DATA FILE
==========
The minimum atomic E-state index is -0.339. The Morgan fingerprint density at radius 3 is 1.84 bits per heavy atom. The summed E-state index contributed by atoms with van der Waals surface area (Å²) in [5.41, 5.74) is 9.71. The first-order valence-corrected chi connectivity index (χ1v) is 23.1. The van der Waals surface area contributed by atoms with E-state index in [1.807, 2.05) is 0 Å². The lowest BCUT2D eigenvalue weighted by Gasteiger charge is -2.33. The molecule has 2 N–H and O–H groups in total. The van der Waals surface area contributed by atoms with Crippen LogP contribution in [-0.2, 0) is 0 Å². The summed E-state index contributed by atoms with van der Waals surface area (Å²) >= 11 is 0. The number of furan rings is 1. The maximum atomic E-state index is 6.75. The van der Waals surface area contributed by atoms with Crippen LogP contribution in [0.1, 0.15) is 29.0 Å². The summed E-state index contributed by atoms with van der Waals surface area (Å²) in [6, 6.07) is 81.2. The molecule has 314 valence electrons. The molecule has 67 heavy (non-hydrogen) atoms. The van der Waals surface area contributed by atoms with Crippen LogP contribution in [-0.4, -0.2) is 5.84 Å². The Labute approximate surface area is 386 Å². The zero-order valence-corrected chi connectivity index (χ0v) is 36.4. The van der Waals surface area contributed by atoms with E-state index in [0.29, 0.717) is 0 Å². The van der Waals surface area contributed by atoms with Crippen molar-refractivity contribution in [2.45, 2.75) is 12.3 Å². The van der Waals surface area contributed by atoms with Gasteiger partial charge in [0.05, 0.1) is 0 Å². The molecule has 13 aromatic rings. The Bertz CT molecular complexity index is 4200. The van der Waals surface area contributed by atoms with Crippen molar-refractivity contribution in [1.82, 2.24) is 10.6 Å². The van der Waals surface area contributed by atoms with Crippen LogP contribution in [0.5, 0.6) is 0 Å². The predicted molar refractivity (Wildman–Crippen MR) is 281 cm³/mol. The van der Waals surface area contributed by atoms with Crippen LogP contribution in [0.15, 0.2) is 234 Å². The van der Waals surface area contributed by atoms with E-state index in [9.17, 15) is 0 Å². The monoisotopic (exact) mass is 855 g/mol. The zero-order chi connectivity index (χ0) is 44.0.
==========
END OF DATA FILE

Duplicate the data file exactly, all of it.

The minimum atomic E-state index is -0.339. The Morgan fingerprint density at radius 3 is 1.84 bits per heavy atom. The summed E-state index contributed by atoms with van der Waals surface area (Å²) in [5.41, 5.74) is 9.71. The first-order valence-corrected chi connectivity index (χ1v) is 23.1. The van der Waals surface area contributed by atoms with E-state index in [1.807, 2.05) is 0 Å². The lowest BCUT2D eigenvalue weighted by Gasteiger charge is -2.33. The molecule has 2 N–H and O–H groups in total. The van der Waals surface area contributed by atoms with Crippen LogP contribution in [-0.2, 0) is 0 Å². The summed E-state index contributed by atoms with van der Waals surface area (Å²) >= 11 is 0. The number of furan rings is 1. The maximum atomic E-state index is 6.75. The van der Waals surface area contributed by atoms with Crippen LogP contribution in [0.1, 0.15) is 29.0 Å². The summed E-state index contributed by atoms with van der Waals surface area (Å²) in [6, 6.07) is 81.2. The molecule has 314 valence electrons. The molecule has 67 heavy (non-hydrogen) atoms. The van der Waals surface area contributed by atoms with Crippen LogP contribution in [-0.4, -0.2) is 5.84 Å². The Labute approximate surface area is 386 Å². The zero-order valence-corrected chi connectivity index (χ0v) is 36.4. The van der Waals surface area contributed by atoms with E-state index in [0.29, 0.717) is 0 Å². The van der Waals surface area contributed by atoms with Crippen molar-refractivity contribution in [2.45, 2.75) is 12.3 Å². The van der Waals surface area contributed by atoms with Gasteiger partial charge in [0.05, 0.1) is 0 Å². The molecule has 13 aromatic rings. The Bertz CT molecular complexity index is 4200. The van der Waals surface area contributed by atoms with Crippen molar-refractivity contribution in [1.82, 2.24) is 10.6 Å². The van der Waals surface area contributed by atoms with Crippen LogP contribution in [0.5, 0.6) is 0 Å². The predicted molar refractivity (Wildman–Crippen MR) is 281 cm³/mol. The van der Waals surface area contributed by atoms with Crippen LogP contribution in [0.15, 0.2) is 234 Å². The van der Waals surface area contributed by atoms with E-state index in [9.17, 15) is 0 Å². The monoisotopic (exact) mass is 855 g/mol. The zero-order chi connectivity index (χ0) is 44.0.